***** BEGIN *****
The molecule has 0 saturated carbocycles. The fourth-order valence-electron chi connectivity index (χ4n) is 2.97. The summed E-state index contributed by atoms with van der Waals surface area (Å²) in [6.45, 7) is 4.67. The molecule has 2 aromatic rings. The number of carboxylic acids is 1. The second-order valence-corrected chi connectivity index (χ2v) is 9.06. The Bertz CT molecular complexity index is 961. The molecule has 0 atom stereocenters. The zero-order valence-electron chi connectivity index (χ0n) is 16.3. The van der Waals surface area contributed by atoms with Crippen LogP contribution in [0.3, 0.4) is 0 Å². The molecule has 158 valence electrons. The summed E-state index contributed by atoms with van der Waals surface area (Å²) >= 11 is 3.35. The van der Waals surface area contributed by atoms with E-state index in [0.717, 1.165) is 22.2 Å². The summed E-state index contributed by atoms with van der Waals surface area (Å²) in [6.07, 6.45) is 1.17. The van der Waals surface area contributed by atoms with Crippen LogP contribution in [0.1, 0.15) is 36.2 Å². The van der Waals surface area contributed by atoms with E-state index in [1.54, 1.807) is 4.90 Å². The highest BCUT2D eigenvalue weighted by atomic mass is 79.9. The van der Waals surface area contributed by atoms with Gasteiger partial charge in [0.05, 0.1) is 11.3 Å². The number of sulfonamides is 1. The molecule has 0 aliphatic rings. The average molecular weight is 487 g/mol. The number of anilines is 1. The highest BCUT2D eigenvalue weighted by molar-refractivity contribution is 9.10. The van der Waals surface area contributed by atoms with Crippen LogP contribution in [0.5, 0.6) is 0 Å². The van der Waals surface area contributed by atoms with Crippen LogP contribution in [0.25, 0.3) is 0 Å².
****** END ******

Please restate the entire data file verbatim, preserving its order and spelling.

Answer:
The molecule has 0 saturated carbocycles. The fourth-order valence-electron chi connectivity index (χ4n) is 2.97. The summed E-state index contributed by atoms with van der Waals surface area (Å²) in [6.45, 7) is 4.67. The molecule has 2 aromatic rings. The number of carboxylic acids is 1. The second-order valence-corrected chi connectivity index (χ2v) is 9.06. The Bertz CT molecular complexity index is 961. The molecule has 0 atom stereocenters. The zero-order valence-electron chi connectivity index (χ0n) is 16.3. The van der Waals surface area contributed by atoms with Crippen LogP contribution in [0.3, 0.4) is 0 Å². The molecule has 158 valence electrons. The summed E-state index contributed by atoms with van der Waals surface area (Å²) >= 11 is 3.35. The van der Waals surface area contributed by atoms with E-state index in [0.717, 1.165) is 22.2 Å². The summed E-state index contributed by atoms with van der Waals surface area (Å²) in [6.07, 6.45) is 1.17. The van der Waals surface area contributed by atoms with Crippen LogP contribution in [0.1, 0.15) is 36.2 Å². The van der Waals surface area contributed by atoms with E-state index in [1.54, 1.807) is 4.90 Å². The highest BCUT2D eigenvalue weighted by atomic mass is 79.9. The van der Waals surface area contributed by atoms with Gasteiger partial charge in [0.05, 0.1) is 11.3 Å². The number of sulfonamides is 1. The molecule has 0 aliphatic rings. The average molecular weight is 487 g/mol. The number of anilines is 1. The highest BCUT2D eigenvalue weighted by molar-refractivity contribution is 9.10. The van der Waals surface area contributed by atoms with Crippen LogP contribution in [0.5, 0.6) is 0 Å². The van der Waals surface area contributed by atoms with Crippen LogP contribution in [0.25, 0.3) is 0 Å².